2. As to the point of the OP, I'm sure Ti frames are hella durable, but not so long ago I upgraded my carbon road bike to a new carbon road bike. It had nothing to do with the frame being worn out, but rather, I wanted to run deep section wheels without rim brakes, so I needed a disk brake bike. And I wanted DI2. And most of all, I wanted a new bike. Just because. So buy Ti if you really like having a Ti bike, but buying it because it's going to "last" is silly. Let's say that you can select from 2 different frame types, one will last much longer but the other suits your riding needs (speed, comfort, whatever). Are you really going to buy the one that lasts longer?
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Old 07-12-21, 07:22 AM
  #105  
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Telling someone they are silly is silly.

Personally, I prefer magnesium or carbon over titanium but size customization of a Ti bike can be a benefit to some.
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Old 07-12-21, 07:46 AM
  #106  
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Originally Posted by MinnMan View Post
I'm jumping in on this thread way too late - it's already doing that vortex thing that leads to the great underground.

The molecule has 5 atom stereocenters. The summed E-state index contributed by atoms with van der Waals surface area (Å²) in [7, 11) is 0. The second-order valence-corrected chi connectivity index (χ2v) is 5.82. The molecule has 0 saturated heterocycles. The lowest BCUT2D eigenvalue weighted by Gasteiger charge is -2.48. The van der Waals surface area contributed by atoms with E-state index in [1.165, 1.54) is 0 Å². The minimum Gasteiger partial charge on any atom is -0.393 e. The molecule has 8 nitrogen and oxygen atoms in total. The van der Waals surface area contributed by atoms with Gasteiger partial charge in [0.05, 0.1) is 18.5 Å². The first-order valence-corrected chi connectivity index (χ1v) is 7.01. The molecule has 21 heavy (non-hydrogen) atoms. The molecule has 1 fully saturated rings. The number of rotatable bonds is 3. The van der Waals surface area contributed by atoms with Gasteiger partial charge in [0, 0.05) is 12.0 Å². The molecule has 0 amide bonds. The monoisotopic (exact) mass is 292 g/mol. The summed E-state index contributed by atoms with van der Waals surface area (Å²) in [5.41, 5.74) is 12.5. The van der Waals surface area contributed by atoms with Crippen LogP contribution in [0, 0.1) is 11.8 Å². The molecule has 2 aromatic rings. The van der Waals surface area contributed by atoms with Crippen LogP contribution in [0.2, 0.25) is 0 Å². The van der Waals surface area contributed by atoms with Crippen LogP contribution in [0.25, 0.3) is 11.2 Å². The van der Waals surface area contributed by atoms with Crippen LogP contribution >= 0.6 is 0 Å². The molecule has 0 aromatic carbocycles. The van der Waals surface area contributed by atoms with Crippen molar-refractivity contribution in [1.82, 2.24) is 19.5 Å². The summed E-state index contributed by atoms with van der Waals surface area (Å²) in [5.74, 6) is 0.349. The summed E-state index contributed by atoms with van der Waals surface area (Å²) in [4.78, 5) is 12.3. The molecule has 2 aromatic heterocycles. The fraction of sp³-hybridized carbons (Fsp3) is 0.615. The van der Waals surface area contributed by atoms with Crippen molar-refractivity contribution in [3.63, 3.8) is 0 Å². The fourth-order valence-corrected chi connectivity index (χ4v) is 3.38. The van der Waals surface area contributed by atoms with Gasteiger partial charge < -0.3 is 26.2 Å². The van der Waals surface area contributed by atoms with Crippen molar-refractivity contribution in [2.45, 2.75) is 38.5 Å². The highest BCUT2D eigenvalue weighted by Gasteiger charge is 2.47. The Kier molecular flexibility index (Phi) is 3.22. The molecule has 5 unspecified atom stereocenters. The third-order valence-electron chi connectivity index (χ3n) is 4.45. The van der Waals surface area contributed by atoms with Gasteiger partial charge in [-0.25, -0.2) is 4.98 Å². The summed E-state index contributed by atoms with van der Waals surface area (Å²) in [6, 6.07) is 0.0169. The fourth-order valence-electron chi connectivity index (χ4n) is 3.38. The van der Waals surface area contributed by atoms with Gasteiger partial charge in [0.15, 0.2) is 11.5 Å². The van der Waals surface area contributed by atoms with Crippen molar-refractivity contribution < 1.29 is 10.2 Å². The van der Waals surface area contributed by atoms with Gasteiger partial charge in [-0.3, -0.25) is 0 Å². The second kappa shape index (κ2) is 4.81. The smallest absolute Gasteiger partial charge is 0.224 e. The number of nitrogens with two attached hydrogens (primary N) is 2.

Two points:

2. As to the point of the OP, I'm sure Ti frames are hella durable, but not so long ago I upgraded my carbon road bike to a new carbon road bike. It had nothing to do with the frame being worn out, but rather, I wanted to run deep section wheels without rim brakes, so I needed a disk brake bike. And I wanted DI2. And most of all, I wanted a new bike. Just because. So buy Ti if you really like having a Ti bike, but buying it because it's going to "last" is silly. Let's say that you can select from 2 different frame types, one will last much longer but the other suits your riding needs (speed, comfort, whatever). Are you really going to buy the one that lasts longer?
I think there was a time however where the idea of longevity was more of a factor, and the current sentiment that may exist stems from that. Going back to 2000 or shortly thereafter, when I bought the bike I mostly still currently ride, the 4 available materials were (as is still the case really) steel, alu/alloy, CF, Ti. Steel is real, but also typically painted which chips, and subject to corrosion without taking care. Alu back then was labelled as very harsh. CF was still quite exotic, very expensive, and was I believe likely more brittle back then. That left Ti.

Fast forward to today, if I go on a group or club ride, I will never see anyone running an early 2000 era CF bike. I'm sure a number of people have them, but I am much more likely to see a late 90s or early 2000 Ti or Steel bike than a CF one. And, for whatever reason, a visit to eg Craigslist can yield a good number of finds for ~20yr old Ti frames and bikes, still selling at a still respectable price. Difficult to find anything of that age in CF for similar, even though new, they sold for comparable prices back then. Quite rarely also seen from that era is an Alloy/Alu bike -- I think these became viewed as more disposable and just haven't been held on to.

So, for whatever it's worth, I did buy a bike made out of a material that I believed would last, but of course also rides nicely, and don't think it was a silly decision.